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SJU Research Month Highlights Student and Faculty Scholarship

Wednesday, May 14, 2014

Through poster sessions, roundtable and panel discussions, and individual presentations, St. John’s faculty and students showcased their scholarly achievements during Research Month, an annual celebration of academic excellence at the University.

Held throughout April, the series of events offered professors and students at both the Queens and Staten Island campuses an opportunity to present their work and exchange ideas with colleagues and classmates. “Academic research is an essential part of who we are,” said Robert A. Mangione, Ed.D., R.Ph., provost of St. John’s. “When we conduct research, we seek to find answers to significant problems in an effort to make our world a better place.” 

The activities began on Thursday, April 3, with the Faculty Research Forum, where professors from across disciplines gathered to learn about their colleagues’ work. “Research is a roller coaster—it’s important for faculty to persevere,” said Simon Geir Møller, Ph.D., vice provost for graduate education and research and professor of biological sciences, who gave welcoming remarks at the forum. “Our work makes an impact beyond this campus. Our research affects society.”

Suzanne Thompson, Ph.D., assistant professor of communication sciences and disorders, had an opportunity to discuss her findings on middle ear pathology with Yue (Angela) Zhou, Ph.D., assistant professor of sociology and anthropology, whose research focuses on dispute resolution in contemporary China. “It’s important to have a forum where we can see the world outside our departments and learn about what other work is happening at the University,” Thompson said.

Later that day, faculty members mingled at a book reception at the Institute for Writing Studies, where SJU professors were recognized for publishing 43 books in the past year.

Recognizing faculty and administrators whose scholarly efforts draw external financial support, the 25th Annual Grants Reception acknowledged those who have secured grants from public and private sources. Alina Camacho-Gingerich, Ph.D., chair of the Committee for Latin American and Caribbean Studies (CLACS) and professor of Spanish, was honored for receiving multiple grants totaling more than $188,000 from the New York City Department of Youth and Community Development for CLACS.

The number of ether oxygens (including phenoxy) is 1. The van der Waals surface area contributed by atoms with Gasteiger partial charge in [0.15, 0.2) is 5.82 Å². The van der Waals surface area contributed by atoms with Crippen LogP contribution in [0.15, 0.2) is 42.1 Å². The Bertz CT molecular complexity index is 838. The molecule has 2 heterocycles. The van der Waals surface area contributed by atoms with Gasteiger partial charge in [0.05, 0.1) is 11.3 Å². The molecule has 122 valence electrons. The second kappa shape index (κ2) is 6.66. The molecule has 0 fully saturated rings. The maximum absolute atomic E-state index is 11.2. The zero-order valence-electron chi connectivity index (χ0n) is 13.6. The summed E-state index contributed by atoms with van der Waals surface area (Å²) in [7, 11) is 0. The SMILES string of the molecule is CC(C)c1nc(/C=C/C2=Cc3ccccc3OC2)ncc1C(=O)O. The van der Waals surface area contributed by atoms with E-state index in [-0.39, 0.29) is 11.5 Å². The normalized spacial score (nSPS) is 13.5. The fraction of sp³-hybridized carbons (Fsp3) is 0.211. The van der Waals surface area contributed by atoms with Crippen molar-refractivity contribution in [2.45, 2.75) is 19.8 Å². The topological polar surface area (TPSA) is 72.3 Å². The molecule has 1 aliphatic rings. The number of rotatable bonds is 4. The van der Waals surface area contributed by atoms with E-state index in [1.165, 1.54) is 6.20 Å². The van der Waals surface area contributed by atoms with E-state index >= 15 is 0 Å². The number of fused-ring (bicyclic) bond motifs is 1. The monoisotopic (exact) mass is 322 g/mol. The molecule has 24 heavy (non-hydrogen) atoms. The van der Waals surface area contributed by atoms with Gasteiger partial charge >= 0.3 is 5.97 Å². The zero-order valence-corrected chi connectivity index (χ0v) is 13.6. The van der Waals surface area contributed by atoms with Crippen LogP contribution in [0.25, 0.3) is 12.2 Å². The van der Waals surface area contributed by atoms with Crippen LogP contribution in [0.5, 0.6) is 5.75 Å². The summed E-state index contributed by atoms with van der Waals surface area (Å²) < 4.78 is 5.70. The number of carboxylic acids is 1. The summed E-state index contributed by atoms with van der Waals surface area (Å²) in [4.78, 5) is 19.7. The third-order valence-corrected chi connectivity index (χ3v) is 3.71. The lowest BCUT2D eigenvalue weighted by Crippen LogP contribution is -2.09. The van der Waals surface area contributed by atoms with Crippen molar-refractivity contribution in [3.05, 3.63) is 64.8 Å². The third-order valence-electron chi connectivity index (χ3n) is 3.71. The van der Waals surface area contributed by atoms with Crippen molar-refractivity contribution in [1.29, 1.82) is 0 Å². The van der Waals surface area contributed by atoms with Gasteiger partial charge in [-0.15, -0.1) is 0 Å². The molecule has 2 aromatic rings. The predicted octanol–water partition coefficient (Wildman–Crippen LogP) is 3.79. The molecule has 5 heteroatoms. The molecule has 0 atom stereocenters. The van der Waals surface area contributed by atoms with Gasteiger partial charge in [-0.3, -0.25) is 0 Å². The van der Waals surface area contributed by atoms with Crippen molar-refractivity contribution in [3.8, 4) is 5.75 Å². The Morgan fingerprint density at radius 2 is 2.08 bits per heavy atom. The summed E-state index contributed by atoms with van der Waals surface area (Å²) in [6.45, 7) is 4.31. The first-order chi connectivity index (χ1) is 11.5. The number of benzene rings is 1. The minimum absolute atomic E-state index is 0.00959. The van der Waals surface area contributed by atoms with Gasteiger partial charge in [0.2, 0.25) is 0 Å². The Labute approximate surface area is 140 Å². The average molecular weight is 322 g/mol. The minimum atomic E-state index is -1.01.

More than 100 undergraduate and graduate researchers showcased their own work at a poster session  as well as at a series of oral and fine arts presentations. “These events say so much about what students are doing at St. John’s,” noted Samantha Whitehead ’15C, who studied the relationship between adolescent anger and gun violence. “When you look around, it’s obvious that we didn’t just take a class on research methods—we gained a thorough knowledge of our subjects.”

Students in the Ozanam Scholars program shared their research in a presentation focusing on Exemplary Student-Mentor Partnerships. The undergraduates explore the causes of injustice and propose workable solutions. Their studies culminate in a senior capstone project. The Research Month presentations highlighted this work while discussing best practices for selecting and partnering with faculty mentors.

At the Staten Island campus, some 100 students presented a total of 46 projects. “The current trend across higher education is to introduce research into undergraduate curricula as a way of raising academic standards and contributing to students’ intellectual growth,” observed Christopher Cuccia, Ed.D., academic assistant vice president and adjunct associate professor of administrative and instructional leadership. “Research Month provides a means by which the scholarship of our students and faculty may be exhibited and celebrated.”